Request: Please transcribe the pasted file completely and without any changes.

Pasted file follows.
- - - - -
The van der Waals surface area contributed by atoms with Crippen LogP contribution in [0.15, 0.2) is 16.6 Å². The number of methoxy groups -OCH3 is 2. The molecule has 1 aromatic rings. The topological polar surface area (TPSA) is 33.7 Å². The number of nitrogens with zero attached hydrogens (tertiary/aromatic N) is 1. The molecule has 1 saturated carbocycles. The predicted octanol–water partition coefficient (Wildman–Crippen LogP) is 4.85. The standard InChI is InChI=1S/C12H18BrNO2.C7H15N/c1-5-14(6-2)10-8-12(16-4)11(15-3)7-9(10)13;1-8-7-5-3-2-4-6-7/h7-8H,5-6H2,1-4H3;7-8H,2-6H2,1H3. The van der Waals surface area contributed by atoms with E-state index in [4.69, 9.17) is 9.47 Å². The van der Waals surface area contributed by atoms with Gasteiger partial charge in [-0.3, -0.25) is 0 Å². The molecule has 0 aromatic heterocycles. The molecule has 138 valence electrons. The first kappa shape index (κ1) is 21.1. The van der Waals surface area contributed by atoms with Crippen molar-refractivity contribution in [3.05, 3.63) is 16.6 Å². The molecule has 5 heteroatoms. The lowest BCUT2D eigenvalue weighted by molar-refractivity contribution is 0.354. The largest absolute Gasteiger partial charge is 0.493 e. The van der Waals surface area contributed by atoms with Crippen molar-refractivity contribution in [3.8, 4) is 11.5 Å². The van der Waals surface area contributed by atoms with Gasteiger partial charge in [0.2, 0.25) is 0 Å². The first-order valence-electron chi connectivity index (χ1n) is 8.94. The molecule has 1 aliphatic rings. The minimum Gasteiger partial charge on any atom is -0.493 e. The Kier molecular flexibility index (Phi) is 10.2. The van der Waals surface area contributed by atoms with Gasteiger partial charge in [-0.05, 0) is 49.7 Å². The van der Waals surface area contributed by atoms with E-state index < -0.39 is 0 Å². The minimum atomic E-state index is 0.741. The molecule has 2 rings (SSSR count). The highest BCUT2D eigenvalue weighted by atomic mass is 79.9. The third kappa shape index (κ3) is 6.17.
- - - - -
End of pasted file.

The van der Waals surface area contributed by atoms with Crippen LogP contribution in [0.15, 0.2) is 16.6 Å². The number of methoxy groups -OCH3 is 2. The molecule has 1 aromatic rings. The topological polar surface area (TPSA) is 33.7 Å². The number of nitrogens with zero attached hydrogens (tertiary/aromatic N) is 1. The molecule has 1 saturated carbocycles. The predicted octanol–water partition coefficient (Wildman–Crippen LogP) is 4.85. The standard InChI is InChI=1S/C12H18BrNO2.C7H15N/c1-5-14(6-2)10-8-12(16-4)11(15-3)7-9(10)13;1-8-7-5-3-2-4-6-7/h7-8H,5-6H2,1-4H3;7-8H,2-6H2,1H3. The van der Waals surface area contributed by atoms with E-state index in [4.69, 9.17) is 9.47 Å². The van der Waals surface area contributed by atoms with Gasteiger partial charge in [-0.3, -0.25) is 0 Å². The molecule has 0 aromatic heterocycles. The molecule has 138 valence electrons. The first kappa shape index (κ1) is 21.1. The van der Waals surface area contributed by atoms with Crippen molar-refractivity contribution in [3.05, 3.63) is 16.6 Å². The molecule has 5 heteroatoms. The lowest BCUT2D eigenvalue weighted by molar-refractivity contribution is 0.354. The largest absolute Gasteiger partial charge is 0.493 e. The van der Waals surface area contributed by atoms with Crippen molar-refractivity contribution in [3.8, 4) is 11.5 Å². The van der Waals surface area contributed by atoms with Gasteiger partial charge in [0.2, 0.25) is 0 Å². The first-order valence-electron chi connectivity index (χ1n) is 8.94. The molecule has 1 aliphatic rings. The minimum Gasteiger partial charge on any atom is -0.493 e. The Kier molecular flexibility index (Phi) is 10.2. The van der Waals surface area contributed by atoms with Gasteiger partial charge in [-0.05, 0) is 49.7 Å². The van der Waals surface area contributed by atoms with E-state index < -0.39 is 0 Å². The minimum atomic E-state index is 0.741. The molecule has 2 rings (SSSR count). The highest BCUT2D eigenvalue weighted by atomic mass is 79.9. The third kappa shape index (κ3) is 6.17.